Tang, L., Hu, G., Sui, Y., Yang, Y. & Cao, C. (2020) Retraction: The “Other Face” of Research Collaboration? Science and Engineering Ethics. https://doi.org/10.1007/s11948-020-00209-1
Publisher: https://link.springer.com/article/10.1007%2Fs11948-020-00209-1

Australian junior scientists report damaging lack of support at work – Nature (Chris Woolston | March 2020)0

Posted by Admin in on March 31, 2020
 

System built on short-term contracts and grants causes many to consider leaving.

Four out of five early-career researchers in Australia have considered leaving science or their jobs because of factors including questionable research practices and an absence of institutional support, suggests a survey of 658 postdocs and junior faculty members.

What does your institution do to support early career researchers?  This story suggests Australian institutions aren’t doing enough

The study was led by Katherine Christian, a social scientist at Federation University Australia in Ballarat, who is collecting data for her PhD thesis on the challenges faced by early-career researchers in the country. “I found everything I expected, but more so,” she says.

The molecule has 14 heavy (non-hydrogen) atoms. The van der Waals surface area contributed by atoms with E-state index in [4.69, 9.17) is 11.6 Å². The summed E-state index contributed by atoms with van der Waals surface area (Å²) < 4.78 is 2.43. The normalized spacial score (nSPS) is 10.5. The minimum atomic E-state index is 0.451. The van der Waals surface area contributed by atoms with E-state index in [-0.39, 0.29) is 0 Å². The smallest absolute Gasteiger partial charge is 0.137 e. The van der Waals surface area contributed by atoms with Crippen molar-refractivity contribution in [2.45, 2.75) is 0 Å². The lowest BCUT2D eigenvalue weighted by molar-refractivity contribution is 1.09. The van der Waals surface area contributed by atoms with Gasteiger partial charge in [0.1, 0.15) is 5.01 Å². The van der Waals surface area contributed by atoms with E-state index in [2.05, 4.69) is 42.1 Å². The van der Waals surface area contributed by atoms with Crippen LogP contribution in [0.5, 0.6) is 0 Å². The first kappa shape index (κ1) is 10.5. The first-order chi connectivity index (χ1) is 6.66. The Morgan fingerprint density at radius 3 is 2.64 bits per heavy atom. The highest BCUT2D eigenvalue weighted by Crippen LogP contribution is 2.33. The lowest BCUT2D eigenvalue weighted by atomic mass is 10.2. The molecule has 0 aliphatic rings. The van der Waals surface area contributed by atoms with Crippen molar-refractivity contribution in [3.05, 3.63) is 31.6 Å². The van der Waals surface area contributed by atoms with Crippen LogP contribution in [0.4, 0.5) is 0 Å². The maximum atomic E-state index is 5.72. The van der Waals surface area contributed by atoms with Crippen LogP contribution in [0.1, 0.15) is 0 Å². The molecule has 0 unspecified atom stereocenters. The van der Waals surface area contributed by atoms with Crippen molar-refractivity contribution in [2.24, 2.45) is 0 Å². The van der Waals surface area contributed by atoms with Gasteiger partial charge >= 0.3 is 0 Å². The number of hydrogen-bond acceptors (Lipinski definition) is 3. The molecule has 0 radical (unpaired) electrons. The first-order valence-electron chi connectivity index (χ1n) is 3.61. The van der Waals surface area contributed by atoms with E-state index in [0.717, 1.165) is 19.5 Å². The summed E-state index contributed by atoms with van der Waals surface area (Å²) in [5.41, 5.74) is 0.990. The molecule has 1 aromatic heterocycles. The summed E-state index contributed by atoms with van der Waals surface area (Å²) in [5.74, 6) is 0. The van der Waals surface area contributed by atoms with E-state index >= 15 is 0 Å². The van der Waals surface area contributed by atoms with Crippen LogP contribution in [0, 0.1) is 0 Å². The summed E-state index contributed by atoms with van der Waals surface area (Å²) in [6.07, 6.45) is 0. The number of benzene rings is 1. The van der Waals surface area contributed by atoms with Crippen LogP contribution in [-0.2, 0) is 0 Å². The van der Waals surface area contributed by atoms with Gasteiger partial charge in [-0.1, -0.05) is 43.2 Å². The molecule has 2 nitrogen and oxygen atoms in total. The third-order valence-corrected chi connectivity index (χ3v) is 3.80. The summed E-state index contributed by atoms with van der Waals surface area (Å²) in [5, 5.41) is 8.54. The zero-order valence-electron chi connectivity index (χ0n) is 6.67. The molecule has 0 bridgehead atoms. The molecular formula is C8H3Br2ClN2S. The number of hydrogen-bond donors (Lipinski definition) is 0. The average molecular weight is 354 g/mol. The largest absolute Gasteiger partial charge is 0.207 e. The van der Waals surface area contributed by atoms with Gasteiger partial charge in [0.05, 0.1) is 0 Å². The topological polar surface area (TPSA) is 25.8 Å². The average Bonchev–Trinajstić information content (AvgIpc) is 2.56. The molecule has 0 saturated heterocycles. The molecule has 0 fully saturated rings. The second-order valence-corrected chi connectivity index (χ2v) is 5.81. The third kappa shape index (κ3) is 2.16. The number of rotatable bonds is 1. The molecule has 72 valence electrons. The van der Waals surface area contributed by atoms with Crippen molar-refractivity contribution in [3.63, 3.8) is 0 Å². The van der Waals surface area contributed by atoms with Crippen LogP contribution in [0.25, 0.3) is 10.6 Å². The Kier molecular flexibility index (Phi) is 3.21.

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The national survey ran online from March to June 2019; it targeted people who had earned a PhD or equivalent degree within the past ten years and were working at research institutions or universities in science, technology, engineering, mathematics or medicine. The results were posted on the preprint server bioRxiv last month (K. Christian et al. Preprint at bioRxiv http://doi.org/dn8m; 2020).
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(US and China) KU researcher charged with failing to disclose conflict of interest with Chinese university – KMBC News (August 2019)0

Posted by Admin in on March 25, 2020
 

A researcher at the University of Kansas was indicted Thursday on federal charges of hiding the fact he was working full-time for a Chinese university while doing research at KU funded by the U.S. government.

Feng “Franklin” Tao, 47, of Lawrence, Kansas, is charged with one count of wire fraud and three counts of program fraud, according to Jim Cross, the public information officer for U.S. Attorney Stephen McAllister in the District of Kansas.

Tao is an associate professor at KU’s Center for Environmentally Beneficial Catalysis. He was employed since August 2014 by the CEBC, the mission of which is to conduct research on sustainable technology to conserve natural resources and energy.